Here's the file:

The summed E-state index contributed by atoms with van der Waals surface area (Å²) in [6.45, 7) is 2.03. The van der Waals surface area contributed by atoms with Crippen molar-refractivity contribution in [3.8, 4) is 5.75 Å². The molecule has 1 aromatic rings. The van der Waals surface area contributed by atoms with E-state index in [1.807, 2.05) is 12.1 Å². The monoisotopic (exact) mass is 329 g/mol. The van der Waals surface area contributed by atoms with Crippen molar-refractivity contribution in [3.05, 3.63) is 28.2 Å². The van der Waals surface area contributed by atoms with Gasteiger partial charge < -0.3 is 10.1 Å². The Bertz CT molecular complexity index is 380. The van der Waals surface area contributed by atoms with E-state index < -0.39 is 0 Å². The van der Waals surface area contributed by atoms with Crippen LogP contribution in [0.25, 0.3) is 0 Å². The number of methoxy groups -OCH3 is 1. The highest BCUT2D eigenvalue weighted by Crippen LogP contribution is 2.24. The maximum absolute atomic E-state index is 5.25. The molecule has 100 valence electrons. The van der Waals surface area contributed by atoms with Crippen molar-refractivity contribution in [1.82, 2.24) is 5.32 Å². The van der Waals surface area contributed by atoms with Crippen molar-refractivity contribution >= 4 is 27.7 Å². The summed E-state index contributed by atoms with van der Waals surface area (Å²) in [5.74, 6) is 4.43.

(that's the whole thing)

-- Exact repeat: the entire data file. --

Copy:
The summed E-state index contributed by atoms with van der Waals surface area (Å²) in [6.45, 7) is 2.03. The van der Waals surface area contributed by atoms with Crippen molar-refractivity contribution in [3.8, 4) is 5.75 Å². The molecule has 1 aromatic rings. The van der Waals surface area contributed by atoms with E-state index in [1.807, 2.05) is 12.1 Å². The monoisotopic (exact) mass is 329 g/mol. The van der Waals surface area contributed by atoms with Crippen molar-refractivity contribution in [3.05, 3.63) is 28.2 Å². The van der Waals surface area contributed by atoms with Gasteiger partial charge < -0.3 is 10.1 Å². The Bertz CT molecular complexity index is 380. The van der Waals surface area contributed by atoms with E-state index < -0.39 is 0 Å². The van der Waals surface area contributed by atoms with Crippen LogP contribution in [0.25, 0.3) is 0 Å². The number of methoxy groups -OCH3 is 1. The highest BCUT2D eigenvalue weighted by Crippen LogP contribution is 2.24. The maximum absolute atomic E-state index is 5.25. The molecule has 100 valence electrons. The van der Waals surface area contributed by atoms with Crippen molar-refractivity contribution in [1.82, 2.24) is 5.32 Å². The van der Waals surface area contributed by atoms with Crippen molar-refractivity contribution >= 4 is 27.7 Å². The summed E-state index contributed by atoms with van der Waals surface area (Å²) in [5.74, 6) is 4.43.